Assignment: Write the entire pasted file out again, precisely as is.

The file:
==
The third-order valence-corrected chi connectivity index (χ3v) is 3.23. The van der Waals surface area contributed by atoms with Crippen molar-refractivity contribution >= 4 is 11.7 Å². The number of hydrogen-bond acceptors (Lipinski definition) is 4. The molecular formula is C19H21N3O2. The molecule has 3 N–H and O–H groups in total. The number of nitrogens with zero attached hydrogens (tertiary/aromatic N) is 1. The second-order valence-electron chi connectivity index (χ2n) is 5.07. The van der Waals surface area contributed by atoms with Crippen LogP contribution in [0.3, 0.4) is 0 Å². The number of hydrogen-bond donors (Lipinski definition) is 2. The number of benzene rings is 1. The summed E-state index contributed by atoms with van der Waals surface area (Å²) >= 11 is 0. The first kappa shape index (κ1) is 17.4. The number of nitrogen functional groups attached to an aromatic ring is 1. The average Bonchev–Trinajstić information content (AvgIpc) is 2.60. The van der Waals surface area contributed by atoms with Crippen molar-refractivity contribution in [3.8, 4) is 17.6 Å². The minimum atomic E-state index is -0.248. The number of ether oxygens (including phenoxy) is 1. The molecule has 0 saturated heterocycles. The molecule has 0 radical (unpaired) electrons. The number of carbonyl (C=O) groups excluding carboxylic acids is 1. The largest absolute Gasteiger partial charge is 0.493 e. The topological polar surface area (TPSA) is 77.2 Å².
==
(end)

The third-order valence-corrected chi connectivity index (χ3v) is 3.23. The van der Waals surface area contributed by atoms with Crippen molar-refractivity contribution >= 4 is 11.7 Å². The number of hydrogen-bond acceptors (Lipinski definition) is 4. The molecular formula is C19H21N3O2. The molecule has 3 N–H and O–H groups in total. The number of nitrogens with zero attached hydrogens (tertiary/aromatic N) is 1. The second-order valence-electron chi connectivity index (χ2n) is 5.07. The van der Waals surface area contributed by atoms with Crippen LogP contribution in [0.3, 0.4) is 0 Å². The number of hydrogen-bond donors (Lipinski definition) is 2. The number of benzene rings is 1. The summed E-state index contributed by atoms with van der Waals surface area (Å²) >= 11 is 0. The first kappa shape index (κ1) is 17.4. The number of nitrogen functional groups attached to an aromatic ring is 1. The average Bonchev–Trinajstić information content (AvgIpc) is 2.60. The van der Waals surface area contributed by atoms with Crippen molar-refractivity contribution in [3.8, 4) is 17.6 Å². The minimum atomic E-state index is -0.248. The number of ether oxygens (including phenoxy) is 1. The molecule has 0 saturated heterocycles. The molecule has 0 radical (unpaired) electrons. The number of carbonyl (C=O) groups excluding carboxylic acids is 1. The largest absolute Gasteiger partial charge is 0.493 e. The topological polar surface area (TPSA) is 77.2 Å².